Fuson on Fort Wayne TinCaps prospects

Former San Diego Padres vice president of scouting and player development Grady Fuson's legacy will hinge on a lot of the talent that was seen on a Fort Wayne TinCaps club that won over 100 games and won a championship. Fuson discussed the talent with MadFriars.com.

The team won 101 games and so much has been written about them already. What stood out for you the most this year with the TinCaps?

Grady Fuson: To me, the biggest thing was the unity that was created on the club. You really have to take your hat off the staff for the environment that they were able to create. We really saw a lot of growth from all of our pitchers and with the position guys there was also improvement, but, to me, the biggest thing that stood out was there ability to get on base. Even when the guys weren't hitting they found ways to get on. They were the best club in the system for on-base percentage and when you look at championship clubs, the ones that are getting on base more are scoring more runs.

From the other side, if you can cut down on walks and keep the ball from going out of the park, you are going to decrease runs; and this year our staff did that. Put both of them together, it's tailor made for winning baseball.

Jaff Decker led the league in on-base percentage and was second in slugging percentage, which is especially impressive since he did at 19. However, it seems he's been getting dinged by many scouts as having all of his value only with his bat. How do you respond to that?

Grady Fuson: I totally contest that perception. Its easy to look at him and make an easy and quick judgement. I was no different when I first saw him play in high school. My question was what will his body be like when he turns 25, but the more that you watch him play, watch the reads and breaks that he gets on the ball – he's as good as anyone out there. If we didn't have the center fielders that we have in our system now, no one would have a problem putting Jaff out there.

Is Jaff aware that he has to do some things with his conditioning? Yes, and I think his back injury this year really hammered that concept home. Right now, we have him on a pretty good program in Peoria where he is not only working out with our trainer but also getting his nutrition on track, which a lot of time is a big challenge for young kids.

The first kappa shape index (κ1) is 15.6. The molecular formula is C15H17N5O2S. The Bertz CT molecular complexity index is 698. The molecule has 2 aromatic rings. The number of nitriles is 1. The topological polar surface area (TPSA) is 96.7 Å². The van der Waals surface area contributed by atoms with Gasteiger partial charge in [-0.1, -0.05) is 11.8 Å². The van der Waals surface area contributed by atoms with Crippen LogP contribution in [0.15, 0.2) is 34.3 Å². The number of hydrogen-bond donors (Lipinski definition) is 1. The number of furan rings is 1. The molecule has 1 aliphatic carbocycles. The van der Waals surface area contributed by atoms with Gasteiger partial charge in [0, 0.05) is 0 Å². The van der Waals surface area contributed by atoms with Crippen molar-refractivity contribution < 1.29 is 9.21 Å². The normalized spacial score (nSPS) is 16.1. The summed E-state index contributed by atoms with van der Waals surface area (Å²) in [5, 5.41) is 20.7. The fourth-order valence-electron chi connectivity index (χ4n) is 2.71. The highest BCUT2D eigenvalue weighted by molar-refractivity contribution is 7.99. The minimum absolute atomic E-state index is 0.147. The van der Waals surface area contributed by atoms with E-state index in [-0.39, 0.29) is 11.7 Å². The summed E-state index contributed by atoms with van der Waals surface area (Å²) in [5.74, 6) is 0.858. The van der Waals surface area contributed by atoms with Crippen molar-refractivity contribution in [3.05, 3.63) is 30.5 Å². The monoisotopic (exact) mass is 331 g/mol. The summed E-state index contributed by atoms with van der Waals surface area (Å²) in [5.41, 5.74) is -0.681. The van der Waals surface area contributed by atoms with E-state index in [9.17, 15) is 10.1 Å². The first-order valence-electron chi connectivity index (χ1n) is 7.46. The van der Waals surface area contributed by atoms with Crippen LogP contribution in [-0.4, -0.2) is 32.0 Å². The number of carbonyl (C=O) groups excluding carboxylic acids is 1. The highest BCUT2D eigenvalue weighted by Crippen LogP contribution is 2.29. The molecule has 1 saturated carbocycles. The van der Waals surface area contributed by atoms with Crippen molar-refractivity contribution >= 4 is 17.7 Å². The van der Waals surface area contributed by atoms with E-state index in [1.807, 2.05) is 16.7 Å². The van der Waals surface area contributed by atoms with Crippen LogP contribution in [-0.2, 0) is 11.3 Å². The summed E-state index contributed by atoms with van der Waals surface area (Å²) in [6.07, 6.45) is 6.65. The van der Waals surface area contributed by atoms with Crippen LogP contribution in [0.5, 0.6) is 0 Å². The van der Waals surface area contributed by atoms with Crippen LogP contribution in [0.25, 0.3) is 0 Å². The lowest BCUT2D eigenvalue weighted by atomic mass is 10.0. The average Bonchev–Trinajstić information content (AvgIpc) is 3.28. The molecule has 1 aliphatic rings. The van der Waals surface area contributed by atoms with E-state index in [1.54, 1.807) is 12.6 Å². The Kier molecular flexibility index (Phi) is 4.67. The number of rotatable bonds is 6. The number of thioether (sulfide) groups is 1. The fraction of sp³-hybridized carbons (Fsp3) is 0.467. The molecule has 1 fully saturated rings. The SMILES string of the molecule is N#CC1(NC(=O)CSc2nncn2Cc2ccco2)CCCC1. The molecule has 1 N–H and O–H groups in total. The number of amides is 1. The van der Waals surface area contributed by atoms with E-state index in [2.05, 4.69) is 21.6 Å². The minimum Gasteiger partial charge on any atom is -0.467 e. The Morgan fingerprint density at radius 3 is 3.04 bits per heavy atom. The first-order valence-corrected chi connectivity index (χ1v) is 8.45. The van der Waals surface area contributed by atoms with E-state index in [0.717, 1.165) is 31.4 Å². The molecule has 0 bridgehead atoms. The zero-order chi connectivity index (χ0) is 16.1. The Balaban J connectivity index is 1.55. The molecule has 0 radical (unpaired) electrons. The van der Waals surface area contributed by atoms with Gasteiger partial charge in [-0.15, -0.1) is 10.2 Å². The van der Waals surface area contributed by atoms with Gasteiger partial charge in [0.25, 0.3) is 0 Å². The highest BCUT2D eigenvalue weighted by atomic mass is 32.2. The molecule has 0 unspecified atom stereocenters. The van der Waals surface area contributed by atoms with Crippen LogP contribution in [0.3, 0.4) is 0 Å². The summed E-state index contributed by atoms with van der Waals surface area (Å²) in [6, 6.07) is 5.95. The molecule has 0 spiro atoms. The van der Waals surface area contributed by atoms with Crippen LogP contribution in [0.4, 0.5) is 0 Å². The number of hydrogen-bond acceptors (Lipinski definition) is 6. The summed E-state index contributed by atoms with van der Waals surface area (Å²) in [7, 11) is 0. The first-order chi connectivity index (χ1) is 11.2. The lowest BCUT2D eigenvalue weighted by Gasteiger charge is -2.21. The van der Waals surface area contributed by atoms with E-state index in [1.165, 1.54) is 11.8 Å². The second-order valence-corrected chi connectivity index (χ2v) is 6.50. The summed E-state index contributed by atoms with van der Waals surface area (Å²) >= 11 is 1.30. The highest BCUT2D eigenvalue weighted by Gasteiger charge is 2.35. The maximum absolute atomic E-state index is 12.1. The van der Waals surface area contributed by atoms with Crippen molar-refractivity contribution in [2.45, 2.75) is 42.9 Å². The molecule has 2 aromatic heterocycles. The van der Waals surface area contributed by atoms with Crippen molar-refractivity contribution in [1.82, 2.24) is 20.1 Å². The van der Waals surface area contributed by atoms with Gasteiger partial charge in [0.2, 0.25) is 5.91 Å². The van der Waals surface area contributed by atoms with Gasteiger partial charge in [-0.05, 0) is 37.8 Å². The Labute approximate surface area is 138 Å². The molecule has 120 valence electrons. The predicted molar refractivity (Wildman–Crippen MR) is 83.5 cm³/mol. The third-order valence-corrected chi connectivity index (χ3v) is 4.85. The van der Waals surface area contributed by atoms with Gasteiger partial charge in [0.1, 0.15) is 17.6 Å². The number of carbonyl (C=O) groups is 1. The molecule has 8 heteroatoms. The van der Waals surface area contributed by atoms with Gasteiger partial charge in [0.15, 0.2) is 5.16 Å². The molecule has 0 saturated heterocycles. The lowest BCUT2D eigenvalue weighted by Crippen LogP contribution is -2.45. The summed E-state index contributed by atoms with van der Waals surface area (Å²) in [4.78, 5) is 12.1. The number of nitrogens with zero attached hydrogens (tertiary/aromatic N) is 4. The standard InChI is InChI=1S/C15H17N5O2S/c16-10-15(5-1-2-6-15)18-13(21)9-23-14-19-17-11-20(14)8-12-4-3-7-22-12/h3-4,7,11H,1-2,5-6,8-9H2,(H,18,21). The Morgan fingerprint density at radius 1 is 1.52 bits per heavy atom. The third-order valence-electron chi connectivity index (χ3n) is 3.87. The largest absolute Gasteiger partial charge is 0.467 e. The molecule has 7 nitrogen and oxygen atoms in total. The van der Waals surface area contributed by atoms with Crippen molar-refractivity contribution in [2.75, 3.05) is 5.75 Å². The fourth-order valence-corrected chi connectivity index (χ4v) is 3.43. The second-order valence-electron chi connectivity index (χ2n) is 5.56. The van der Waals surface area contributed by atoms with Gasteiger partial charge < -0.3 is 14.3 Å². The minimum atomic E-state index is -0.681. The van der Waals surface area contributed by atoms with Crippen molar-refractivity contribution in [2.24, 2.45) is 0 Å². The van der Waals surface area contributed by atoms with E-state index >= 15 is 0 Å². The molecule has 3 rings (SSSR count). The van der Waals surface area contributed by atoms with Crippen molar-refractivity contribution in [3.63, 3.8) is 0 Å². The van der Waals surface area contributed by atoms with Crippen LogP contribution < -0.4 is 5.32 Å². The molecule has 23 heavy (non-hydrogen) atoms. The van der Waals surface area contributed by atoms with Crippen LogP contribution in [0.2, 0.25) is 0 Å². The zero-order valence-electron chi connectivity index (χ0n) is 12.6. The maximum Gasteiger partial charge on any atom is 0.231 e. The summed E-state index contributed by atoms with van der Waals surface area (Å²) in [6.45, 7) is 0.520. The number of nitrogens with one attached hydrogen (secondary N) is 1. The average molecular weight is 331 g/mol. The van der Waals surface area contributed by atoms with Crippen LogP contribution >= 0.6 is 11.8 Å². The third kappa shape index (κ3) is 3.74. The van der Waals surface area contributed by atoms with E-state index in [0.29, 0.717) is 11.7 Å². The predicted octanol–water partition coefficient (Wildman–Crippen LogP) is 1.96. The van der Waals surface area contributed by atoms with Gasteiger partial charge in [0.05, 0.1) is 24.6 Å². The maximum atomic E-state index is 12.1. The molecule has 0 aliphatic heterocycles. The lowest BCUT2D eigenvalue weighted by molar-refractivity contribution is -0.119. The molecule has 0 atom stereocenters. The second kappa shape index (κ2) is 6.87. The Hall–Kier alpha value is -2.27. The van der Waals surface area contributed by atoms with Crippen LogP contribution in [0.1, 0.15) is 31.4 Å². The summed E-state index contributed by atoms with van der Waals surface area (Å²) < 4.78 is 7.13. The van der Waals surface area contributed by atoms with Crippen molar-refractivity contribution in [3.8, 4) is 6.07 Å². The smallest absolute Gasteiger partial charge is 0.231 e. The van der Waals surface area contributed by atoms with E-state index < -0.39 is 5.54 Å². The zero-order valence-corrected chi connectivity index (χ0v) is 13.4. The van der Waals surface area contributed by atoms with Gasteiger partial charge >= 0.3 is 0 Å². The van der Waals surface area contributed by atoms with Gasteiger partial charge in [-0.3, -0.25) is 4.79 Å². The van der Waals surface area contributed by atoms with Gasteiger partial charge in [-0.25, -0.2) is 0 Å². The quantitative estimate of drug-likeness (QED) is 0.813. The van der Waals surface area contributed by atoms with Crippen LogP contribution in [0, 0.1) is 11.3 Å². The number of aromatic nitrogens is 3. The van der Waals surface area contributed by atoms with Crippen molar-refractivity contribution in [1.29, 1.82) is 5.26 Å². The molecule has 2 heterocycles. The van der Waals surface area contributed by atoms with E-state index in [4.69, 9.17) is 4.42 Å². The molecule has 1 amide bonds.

As I said, he can run, throw, and has a good first step in the outfield. I don't believe that his whole value is just in his bat. With Jaff its about making sure he stays in shape as he goes forward.

James Darnell absolutely smoked the MWL when he was there for the first half of the year. Offensively, what impressed you the most about him and do you think he will be able to stay at third?

Grady Fuson: What impressed me the most was that he controlled the strike zone, and this is a guy that was a very aggressive hitter in college and not someone I would expect to walk 80 times this year. He had a really good idea of how to work the count, of where his hot zone was, and how to spin on pitches. I think there was a correlation to how fast his power numbers rose.

Defensively, the feet and hands are good, but the throwing comes and goes. When he starts to learn pace and timing, not trying to unload on every throw, he's going to be good. I would put him up there with Logan Forsythe.

It seems every year there are some strange numbers that come out of Fort Wayne, last year it was Jeremy McBryde and this year it was Allan Dykstra, who hit .226 but had a 104 walks. He had a very good August, but what was the good you saw from him this year and the bad?

Grady Fuson: The discipline and patience he has nailed, maybe to a fault. He might need to be a little more aggressive with runners on. Once we got to the second half of the season, we could see the improvement. He was letting the ball travel more, getting better at middle in and showed signs of pulling the ball with some spin. If you are going to play a corner position, you have to get yourself in position to drive the ball. It's a continuing work in progress, but we were happy at how he finished up the season.

When Drew Cumberland was healthy, he put some numbers offensively. How much better did he look to you this year defensively?

Grady Fuson: He's come along way at short and made everyone a believer that he can stay there. His reactions are better, his throwing is better, although he still throws an occasional cutter to first base.